After a modest 3-yard gain by running back Mike Gillislee to start the drive, the offense would get into a rhythm with Driskel firing off consecutive pass completions of 16, 11, 11 and 7 yards to get the Gators deep into Louisville territory.
After consecutive Driskel runs of 9 and 10 yards, the Gators would get to the Louisville eight-yard line, but after three plays, UF was still unable to punch the ball into the end zone.
However, instead of settling for three points, Florida coach Will Muschamp sent his field goal unit onto the field in a shifted formation, with only five players near the ball and the rest lined up to the extreme left.
With utility-player Trey Burton lined up in shotgun formation, running back Matt Jones went in motion. Burton would hand off the snap to Jones, who would barrel his way into the end zone for the Gators’ first touchdown of the game.
Trailing 24-10 to start the third quarter, Muschamp called for a surprising onsides kick attempt, which would not catch the Cardinals off guard.
While giving Louisville good position to start the half would have been bad enough, Florida would also incur a personal foul penalty on the play resulting in an ejection of Gators running back Chris “Juice” Johnson.
It would take only one play for Louisville to find the end zone as Bridgewater hit wide out Damian Copeland for a quick 19-yard touchdown strike to put the Cardinals up 30-10.
Just two plays later, Driskel, after dropping back for a pass would be hit hard by Louisville lineman Calvin Pryor, forcing a fumble and giving the Cardinals the ball at the UF 4.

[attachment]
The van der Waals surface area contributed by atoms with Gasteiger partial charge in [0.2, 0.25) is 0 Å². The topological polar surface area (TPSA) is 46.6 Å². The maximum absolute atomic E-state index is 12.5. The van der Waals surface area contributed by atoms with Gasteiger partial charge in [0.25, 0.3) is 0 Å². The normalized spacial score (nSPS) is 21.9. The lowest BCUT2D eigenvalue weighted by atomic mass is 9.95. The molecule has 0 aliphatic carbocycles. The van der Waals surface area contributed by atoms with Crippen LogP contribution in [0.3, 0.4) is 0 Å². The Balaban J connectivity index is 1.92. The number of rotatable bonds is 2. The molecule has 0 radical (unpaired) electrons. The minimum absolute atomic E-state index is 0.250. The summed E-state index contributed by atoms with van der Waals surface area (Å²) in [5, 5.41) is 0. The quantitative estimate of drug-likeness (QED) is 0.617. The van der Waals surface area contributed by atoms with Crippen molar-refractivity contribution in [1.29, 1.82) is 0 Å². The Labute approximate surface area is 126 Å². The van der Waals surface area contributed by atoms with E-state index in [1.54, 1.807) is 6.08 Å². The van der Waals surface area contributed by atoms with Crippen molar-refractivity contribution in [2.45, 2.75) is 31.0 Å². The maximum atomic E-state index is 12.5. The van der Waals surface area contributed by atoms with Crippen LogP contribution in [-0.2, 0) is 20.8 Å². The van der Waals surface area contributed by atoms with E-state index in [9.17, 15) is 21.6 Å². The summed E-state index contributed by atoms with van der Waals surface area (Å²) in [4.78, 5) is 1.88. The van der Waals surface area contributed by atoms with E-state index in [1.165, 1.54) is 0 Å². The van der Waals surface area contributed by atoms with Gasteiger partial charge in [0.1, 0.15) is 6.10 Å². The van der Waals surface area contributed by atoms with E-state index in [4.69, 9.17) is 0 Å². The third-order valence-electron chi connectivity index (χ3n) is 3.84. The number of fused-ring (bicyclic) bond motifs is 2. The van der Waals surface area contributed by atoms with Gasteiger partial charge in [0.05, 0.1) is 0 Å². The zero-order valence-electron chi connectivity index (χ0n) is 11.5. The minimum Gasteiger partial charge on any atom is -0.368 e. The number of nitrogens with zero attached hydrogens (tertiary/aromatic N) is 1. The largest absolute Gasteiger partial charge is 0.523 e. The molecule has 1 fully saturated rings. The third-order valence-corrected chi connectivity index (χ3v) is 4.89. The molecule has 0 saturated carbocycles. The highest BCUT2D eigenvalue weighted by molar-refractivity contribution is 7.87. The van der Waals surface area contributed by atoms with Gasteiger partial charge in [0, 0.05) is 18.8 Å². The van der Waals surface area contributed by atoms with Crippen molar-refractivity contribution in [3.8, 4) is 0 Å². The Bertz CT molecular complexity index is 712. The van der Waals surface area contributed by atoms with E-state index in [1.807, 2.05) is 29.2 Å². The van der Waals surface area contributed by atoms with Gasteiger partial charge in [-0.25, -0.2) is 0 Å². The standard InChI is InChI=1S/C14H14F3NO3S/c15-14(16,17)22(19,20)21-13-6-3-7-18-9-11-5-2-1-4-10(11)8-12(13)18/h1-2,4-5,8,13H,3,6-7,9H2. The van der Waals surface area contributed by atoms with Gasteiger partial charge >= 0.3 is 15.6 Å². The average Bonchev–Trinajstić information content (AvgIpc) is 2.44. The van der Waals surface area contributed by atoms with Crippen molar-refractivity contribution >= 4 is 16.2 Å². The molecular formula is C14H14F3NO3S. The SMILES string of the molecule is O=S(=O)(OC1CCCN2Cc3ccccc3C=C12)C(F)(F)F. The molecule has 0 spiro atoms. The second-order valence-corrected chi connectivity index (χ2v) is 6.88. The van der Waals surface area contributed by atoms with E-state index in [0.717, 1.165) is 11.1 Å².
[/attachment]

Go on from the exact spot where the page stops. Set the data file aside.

However, despite having their backs to the wall, UF’s defense didn’t relent, forcing the Cardinals into a field goal, which was missed. Florida’s defense would go on to block the Louisville field goal attempt on its next possession, but after both blocks, UF’s offense was unable to capitalize on the opportunities.
After letting Louisville sustain a six-minute, field goal ending drive, the Gators briefly showed signs of life as kick returner Andre Debose returned the ensuing kickoff 100 yards to cut the score to 33-17.
Starting on their own 3-yard line on their next possession, the Gators would engineer their longest drive of the night, with Driskel eventually hitting freshman tight end Kent Taylor in the end zone for a five-yard touchdown catch.
But that would be all the Gators would get for the remainder of the game, as Louisville would drive to put the game away, sending the Cardinals away with their second-ever BCS bowl win, and giving head coach Charlie Strong a signature victory over his former team of 15 seasons.
Bridgewater would finish the night with 266 yards passing on 20 of 32 attempts, which was only 20 less yards than Florida would gain on a combined passing and rushing, as the Gators finished with 286 total offensive yards on the night.
While the loss is only the second for the Gators on the year, it undoubtedly taints an otherwise impressive season.
The loss is the first for the Gators in a bowl game since losing to Michigan in the 2008 Capital One Bowl.